Modularization question...

This is a discussion on Modularization question... within the C++ Programming forums, part of the General Programming Boards category; Hello people, Choose from the two versions of this post: [THE LENGTHY INTRODUCTION] So, I'm making some functions, I think ...

  1. #1
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    Modularization question...

    Hello people,
    Choose from the two versions of this post:

    [THE LENGTHY INTRODUCTION]
    So, I'm making some functions, I think I'm real slick, when all of a sudden...WHAM! Right in the face...a question begins to form, making my skin start to crawl, and without me even realizing it, I'm scratching my head...ok enough of the lengthy introduction. So...

    [RIGHT TO THE POINT]
    I'm writing a program and making some calculation modules. Now the main data is the current salary employee's are getting paid, and then their current salary with an 8% increase tacked on.
    Also, the total payroll pre-increase, and the total payroll post-increase.
    The functions I have are Calculate_pay_increase: which simply receives a salary and does the math to return the increased salary
    The other function is calculate_total_payrolls: which would calculate the pre and post payrolls. However, am I adding more math than necessary when I do this? Should I, instead, calculate the total post-increase payroll within the Calculate_pay_increase function? Or is that making the function do too much? Or should I be willing to do extra calculations for the sake of the modules?

  2. #2
    aoeuhtns
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    So you're worried about the inefficiency of doing a little extra summing?

    Good.

    What are you using to store the employee's pay? Presumably a number that gets rounded to the nearest cent or nearest dollar (or rounded down) -- Even if you aren't rounding, that's what they're going to end up getting paid, so you should round.

    You should re-add the list of new payrolls, after rounding them to the nearest cent or dollar. Multiplying the other total by 1.08 will give a result that is off by a few cents (or dollars) because of rounding.

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    What you should be doing is writing an object-oriented program since you are using an object-oriented language.

    You've got an Employee object that has a salary data member and a getSalary member function. You have a Payroll object that has a totalPayroll data member, an adjustedPayroll data member (for the pay increase amount), and a list of pointers to Employee objects. You could then have a calculateTotalPayroll member function (in Payroll object) that calculates your total payroll, by running through its list of employees and calling a getSalary function for each, which it sums on the fly, and returns it. The same function could calculate your adjusted payroll if you set the function up with an argument that is the payIncrease percentage. Just pass it zero for standard payroll calculation. If the function receives anything other than zero in the argument, it adds the adjusted amount to the adjustedPayroll member instead of the totalPayroll member.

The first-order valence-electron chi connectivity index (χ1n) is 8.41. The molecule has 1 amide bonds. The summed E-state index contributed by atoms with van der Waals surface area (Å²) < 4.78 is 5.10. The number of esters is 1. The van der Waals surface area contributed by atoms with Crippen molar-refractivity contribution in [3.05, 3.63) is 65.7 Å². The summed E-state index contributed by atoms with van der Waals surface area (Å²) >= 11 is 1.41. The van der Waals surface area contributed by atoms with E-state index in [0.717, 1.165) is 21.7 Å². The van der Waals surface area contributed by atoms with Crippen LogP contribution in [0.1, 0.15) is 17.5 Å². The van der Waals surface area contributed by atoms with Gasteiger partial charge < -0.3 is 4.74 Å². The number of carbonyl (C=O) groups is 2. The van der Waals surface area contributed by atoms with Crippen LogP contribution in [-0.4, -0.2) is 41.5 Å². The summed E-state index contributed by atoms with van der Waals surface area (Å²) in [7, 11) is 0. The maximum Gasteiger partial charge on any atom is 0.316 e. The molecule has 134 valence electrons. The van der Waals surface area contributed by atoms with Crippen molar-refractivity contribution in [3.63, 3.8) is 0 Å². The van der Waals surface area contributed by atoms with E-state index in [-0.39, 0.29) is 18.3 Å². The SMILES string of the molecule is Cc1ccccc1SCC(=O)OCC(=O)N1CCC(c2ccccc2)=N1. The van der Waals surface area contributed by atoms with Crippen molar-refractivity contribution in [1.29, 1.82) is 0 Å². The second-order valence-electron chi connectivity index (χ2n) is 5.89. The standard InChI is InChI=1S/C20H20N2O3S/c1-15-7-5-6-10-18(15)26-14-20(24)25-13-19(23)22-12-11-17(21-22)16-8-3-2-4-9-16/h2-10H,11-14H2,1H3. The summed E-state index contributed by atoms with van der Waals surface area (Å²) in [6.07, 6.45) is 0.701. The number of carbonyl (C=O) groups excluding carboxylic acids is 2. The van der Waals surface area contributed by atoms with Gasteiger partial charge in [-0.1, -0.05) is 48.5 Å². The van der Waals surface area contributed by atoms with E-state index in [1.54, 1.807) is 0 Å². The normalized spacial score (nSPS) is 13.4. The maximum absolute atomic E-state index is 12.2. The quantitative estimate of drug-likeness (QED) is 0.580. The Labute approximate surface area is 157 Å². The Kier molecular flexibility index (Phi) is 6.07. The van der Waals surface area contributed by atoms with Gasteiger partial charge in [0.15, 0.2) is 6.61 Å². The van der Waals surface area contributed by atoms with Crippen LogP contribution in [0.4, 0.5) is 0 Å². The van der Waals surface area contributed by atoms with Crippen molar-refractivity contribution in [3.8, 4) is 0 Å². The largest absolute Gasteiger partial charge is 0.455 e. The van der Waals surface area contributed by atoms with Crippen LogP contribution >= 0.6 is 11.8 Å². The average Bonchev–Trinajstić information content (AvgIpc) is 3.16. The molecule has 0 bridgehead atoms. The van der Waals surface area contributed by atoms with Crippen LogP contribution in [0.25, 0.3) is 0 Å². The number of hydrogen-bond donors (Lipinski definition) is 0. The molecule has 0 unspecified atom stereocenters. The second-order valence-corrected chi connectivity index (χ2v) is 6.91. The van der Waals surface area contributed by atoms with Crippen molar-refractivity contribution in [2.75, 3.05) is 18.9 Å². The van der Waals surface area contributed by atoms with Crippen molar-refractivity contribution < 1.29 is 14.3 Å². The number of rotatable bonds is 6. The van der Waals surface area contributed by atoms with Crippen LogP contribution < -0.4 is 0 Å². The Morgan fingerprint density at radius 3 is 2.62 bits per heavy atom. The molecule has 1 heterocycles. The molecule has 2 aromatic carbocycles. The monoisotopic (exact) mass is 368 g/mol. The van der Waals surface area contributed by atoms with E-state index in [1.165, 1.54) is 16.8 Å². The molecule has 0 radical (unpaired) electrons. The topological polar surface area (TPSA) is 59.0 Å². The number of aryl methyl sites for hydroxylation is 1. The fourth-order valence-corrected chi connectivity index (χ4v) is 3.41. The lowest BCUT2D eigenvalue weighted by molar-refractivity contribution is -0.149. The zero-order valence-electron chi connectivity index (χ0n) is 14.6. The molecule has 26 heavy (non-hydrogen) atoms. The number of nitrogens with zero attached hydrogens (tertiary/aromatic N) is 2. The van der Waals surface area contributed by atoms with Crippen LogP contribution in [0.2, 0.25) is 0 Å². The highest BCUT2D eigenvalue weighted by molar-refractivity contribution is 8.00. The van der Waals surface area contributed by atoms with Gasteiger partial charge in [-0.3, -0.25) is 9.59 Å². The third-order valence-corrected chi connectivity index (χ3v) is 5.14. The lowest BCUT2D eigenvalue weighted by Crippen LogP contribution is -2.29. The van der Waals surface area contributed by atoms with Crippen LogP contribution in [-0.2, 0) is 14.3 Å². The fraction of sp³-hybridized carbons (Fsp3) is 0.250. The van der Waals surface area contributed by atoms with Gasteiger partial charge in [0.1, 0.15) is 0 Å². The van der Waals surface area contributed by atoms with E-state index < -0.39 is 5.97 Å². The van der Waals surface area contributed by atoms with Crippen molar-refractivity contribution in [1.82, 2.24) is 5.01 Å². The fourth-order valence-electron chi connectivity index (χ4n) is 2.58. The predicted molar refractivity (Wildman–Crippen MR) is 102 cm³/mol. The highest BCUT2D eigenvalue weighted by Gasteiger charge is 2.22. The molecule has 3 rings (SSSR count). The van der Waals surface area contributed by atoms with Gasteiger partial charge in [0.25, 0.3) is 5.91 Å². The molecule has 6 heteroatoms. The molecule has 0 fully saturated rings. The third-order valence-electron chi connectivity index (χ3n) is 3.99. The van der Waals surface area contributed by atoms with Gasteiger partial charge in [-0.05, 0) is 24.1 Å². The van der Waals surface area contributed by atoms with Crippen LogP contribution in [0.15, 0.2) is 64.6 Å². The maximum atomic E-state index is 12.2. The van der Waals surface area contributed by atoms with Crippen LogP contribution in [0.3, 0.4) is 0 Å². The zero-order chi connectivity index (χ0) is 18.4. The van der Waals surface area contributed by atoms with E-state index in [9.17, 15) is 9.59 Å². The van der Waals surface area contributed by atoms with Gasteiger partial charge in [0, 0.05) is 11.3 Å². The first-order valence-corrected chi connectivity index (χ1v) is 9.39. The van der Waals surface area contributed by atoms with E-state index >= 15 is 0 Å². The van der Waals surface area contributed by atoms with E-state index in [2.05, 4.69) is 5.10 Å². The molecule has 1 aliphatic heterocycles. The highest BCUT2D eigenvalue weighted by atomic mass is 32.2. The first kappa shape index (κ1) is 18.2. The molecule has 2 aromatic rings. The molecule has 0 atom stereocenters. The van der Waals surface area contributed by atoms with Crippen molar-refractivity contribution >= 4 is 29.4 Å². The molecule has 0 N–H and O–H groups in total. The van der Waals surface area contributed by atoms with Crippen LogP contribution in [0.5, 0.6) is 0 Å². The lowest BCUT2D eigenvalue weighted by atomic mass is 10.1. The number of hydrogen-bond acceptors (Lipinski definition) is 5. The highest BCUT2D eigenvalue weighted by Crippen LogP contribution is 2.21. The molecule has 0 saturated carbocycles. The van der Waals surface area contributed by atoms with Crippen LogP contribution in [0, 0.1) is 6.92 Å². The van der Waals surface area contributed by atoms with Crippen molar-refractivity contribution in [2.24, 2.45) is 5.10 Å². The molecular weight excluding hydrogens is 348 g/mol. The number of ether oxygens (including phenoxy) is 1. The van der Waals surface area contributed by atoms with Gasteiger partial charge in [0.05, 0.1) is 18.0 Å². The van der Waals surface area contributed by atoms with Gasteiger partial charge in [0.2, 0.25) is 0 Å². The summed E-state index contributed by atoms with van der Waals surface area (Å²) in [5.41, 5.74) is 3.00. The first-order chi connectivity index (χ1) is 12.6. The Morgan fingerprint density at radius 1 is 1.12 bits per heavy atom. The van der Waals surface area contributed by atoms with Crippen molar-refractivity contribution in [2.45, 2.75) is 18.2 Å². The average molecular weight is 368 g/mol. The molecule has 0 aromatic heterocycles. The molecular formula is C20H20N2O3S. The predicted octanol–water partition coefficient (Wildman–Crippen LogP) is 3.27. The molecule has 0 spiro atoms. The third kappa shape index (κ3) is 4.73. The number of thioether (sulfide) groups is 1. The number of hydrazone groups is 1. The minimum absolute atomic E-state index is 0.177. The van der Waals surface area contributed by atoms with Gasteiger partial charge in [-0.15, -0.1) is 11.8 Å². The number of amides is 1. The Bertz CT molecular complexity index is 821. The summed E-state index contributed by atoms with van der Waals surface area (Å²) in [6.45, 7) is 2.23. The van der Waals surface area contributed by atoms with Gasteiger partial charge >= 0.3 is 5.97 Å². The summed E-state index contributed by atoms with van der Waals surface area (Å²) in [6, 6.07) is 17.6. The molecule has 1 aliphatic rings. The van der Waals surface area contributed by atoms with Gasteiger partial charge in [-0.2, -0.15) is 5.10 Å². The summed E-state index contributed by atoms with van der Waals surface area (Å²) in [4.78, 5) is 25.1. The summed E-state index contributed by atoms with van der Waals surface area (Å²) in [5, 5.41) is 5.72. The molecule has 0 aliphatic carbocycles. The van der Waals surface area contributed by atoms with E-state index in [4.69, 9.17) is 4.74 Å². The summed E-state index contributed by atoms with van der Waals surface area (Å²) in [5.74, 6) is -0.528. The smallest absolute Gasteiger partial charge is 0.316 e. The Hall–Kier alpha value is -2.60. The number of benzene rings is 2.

Just an observation.

    If you intend to keep your functional approach, consider whether you actually need each employees post-increase pay amount for anything else. If not, then it would be appropriate to go ahead and have the Calculate_pay_increase function do the total post-increase payroll calculation.

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    C++ is more of a multi-paradigm language. How well it supports OOP is questionable. However if efficiency is your concern, you should write the code in the most straightforward way possible, then run it throuhg a profiler to discover any bottlenecks. On *NIX, gprof is commonly used. MSVC++ come swith one too I beleive.

  5. #5
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    This is where design comes in, where you sit down and plan all the major functional areas which you'll need before you even get as far as 'int main'
    In a short amount of time (far shorter than you've spent coding so far), you'd see your need for summing (or whatever) in several places, and that would assist you with writing the code the right way.
    If you dance barefoot on the broken glass of undefined behaviour, you've got to expect the occasional cut.
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